• CPE Bach's Keyboard Concerto in C minor, H. 448 Wq. 37
  • Christoph Willibald Gluck's ballet Alessandro

In the meantime, have a look at the first movement of my sonata in PDF and MIDI format.

 

As a side note, the 96th keyboard sonata of Antonio Soler (1729-1783) sounds like an early frigging Mozart! Only Spanish, though.

Keyboard Sonata in C minor, I.pdf

Keyboard Sonata in C minor, I.mid

Edited by Marcus2
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Haydn, Mozart and Beethoven are simply the finest composers of so-called "Classicism era". Of course, there were many more composers but you will probably not learn anything new from them. Some of these "other" composers are associated with a specific compositions but that's it.

You cannot compare this to the trio of composers of Baroque you have mentioned. Baroque era was much longer and there are lots of composers which are mentioned today as the great masters of Baroque, while the Classicism era maintains focus on the super trio Haydn-Mozart-Beethoven. Probably not without reason.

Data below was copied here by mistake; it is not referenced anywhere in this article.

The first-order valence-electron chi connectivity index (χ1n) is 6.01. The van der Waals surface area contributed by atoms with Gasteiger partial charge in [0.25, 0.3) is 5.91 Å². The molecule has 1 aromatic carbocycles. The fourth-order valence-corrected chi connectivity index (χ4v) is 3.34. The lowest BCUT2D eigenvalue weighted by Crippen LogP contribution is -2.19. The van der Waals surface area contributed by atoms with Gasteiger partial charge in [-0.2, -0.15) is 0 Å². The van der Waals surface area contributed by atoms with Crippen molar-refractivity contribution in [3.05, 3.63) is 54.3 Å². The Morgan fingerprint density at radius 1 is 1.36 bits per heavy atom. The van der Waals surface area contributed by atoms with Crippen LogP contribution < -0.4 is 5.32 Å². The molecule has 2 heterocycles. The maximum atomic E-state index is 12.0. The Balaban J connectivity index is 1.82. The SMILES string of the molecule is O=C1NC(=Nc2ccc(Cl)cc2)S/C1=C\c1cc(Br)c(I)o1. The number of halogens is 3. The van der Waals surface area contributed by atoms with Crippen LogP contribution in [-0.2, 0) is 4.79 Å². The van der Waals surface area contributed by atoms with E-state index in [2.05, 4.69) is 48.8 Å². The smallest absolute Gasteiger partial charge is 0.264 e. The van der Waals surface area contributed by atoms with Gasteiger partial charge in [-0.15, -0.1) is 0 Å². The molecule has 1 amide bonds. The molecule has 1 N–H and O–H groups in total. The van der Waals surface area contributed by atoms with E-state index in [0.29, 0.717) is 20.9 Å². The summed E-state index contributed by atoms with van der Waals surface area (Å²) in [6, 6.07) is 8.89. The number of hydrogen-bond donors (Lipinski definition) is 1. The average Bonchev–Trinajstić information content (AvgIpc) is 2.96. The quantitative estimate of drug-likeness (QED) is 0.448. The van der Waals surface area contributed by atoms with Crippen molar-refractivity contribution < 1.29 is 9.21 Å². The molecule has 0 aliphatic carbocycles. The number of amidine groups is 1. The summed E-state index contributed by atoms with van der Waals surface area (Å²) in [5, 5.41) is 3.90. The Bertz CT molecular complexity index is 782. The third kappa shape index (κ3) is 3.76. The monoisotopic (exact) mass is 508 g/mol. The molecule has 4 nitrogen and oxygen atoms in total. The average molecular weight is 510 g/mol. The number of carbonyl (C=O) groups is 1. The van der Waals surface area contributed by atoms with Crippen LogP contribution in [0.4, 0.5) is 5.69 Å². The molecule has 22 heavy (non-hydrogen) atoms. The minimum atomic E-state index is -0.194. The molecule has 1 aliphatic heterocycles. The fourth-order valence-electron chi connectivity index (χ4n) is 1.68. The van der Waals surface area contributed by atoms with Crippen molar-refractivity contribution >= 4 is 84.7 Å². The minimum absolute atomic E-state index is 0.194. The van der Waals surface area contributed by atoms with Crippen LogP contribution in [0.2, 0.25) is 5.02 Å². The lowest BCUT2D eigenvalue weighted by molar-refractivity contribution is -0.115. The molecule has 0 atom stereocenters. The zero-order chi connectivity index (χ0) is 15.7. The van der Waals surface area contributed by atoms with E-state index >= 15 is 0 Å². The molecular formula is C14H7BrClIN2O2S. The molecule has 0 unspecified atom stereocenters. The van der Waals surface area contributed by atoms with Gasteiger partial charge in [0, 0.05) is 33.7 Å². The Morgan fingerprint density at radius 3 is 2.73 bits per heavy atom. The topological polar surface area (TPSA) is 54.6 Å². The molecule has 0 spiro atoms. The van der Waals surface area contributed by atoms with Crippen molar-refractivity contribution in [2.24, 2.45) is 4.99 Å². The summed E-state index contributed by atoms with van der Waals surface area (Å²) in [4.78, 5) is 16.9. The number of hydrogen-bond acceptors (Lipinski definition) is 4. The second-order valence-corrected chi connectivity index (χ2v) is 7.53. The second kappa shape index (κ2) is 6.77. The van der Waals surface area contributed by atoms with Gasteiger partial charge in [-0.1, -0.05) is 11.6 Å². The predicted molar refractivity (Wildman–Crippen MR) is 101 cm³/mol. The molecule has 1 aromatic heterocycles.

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imslp.org is your friend. And I agree, studying those scores would be greatly beneficial to your understanding. I don't know what you meant by composers studying "mathematical crap"....is that a dig at serialism?

 

Also, I don't think its fair to say Bach was self-taught...he came from a family of musicians, who passed on their knowledge and experience to young Johann Haydn, on the other hand, was "self-taught" 

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Haydn, Mozart and Beethoven are simply the finest composers of so-called "Classicism era". Of course, there were many more composers but you will probably not learn anything new from them. Some of these "other" composers are associated with a specific compositions but that's it.